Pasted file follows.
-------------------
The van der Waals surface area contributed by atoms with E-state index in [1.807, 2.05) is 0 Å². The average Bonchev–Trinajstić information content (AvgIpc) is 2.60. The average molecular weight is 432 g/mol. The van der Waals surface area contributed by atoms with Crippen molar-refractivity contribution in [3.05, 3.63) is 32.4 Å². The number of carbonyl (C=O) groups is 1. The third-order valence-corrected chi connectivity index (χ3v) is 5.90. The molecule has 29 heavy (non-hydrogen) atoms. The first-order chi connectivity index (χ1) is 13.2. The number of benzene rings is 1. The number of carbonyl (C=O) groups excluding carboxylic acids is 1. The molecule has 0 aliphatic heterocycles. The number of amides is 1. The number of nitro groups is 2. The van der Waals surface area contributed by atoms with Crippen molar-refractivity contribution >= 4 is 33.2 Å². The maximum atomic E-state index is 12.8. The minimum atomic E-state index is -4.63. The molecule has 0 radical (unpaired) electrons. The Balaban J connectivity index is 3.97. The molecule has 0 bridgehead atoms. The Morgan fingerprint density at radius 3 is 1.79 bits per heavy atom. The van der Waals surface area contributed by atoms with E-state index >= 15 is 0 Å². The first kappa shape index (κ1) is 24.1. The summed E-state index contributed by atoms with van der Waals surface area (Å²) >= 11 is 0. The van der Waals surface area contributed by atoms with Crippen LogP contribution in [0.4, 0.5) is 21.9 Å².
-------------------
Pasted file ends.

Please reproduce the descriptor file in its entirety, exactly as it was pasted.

The van der Waals surface area contributed by atoms with E-state index in [1.807, 2.05) is 0 Å². The average Bonchev–Trinajstić information content (AvgIpc) is 2.60. The average molecular weight is 432 g/mol. The van der Waals surface area contributed by atoms with Crippen molar-refractivity contribution in [3.05, 3.63) is 32.4 Å². The number of carbonyl (C=O) groups is 1. The third-order valence-corrected chi connectivity index (χ3v) is 5.90. The molecule has 29 heavy (non-hydrogen) atoms. The first-order chi connectivity index (χ1) is 13.2. The number of benzene rings is 1. The number of carbonyl (C=O) groups excluding carboxylic acids is 1. The molecule has 0 aliphatic heterocycles. The number of amides is 1. The number of nitro groups is 2. The van der Waals surface area contributed by atoms with Crippen molar-refractivity contribution >= 4 is 33.2 Å². The maximum atomic E-state index is 12.8. The minimum atomic E-state index is -4.63. The molecule has 0 radical (unpaired) electrons. The Balaban J connectivity index is 3.97. The molecule has 0 bridgehead atoms. The Morgan fingerprint density at radius 3 is 1.79 bits per heavy atom. The van der Waals surface area contributed by atoms with E-state index >= 15 is 0 Å². The first kappa shape index (κ1) is 24.1. The summed E-state index contributed by atoms with van der Waals surface area (Å²) >= 11 is 0. The van der Waals surface area contributed by atoms with Crippen LogP contribution in [0.4, 0.5) is 21.9 Å².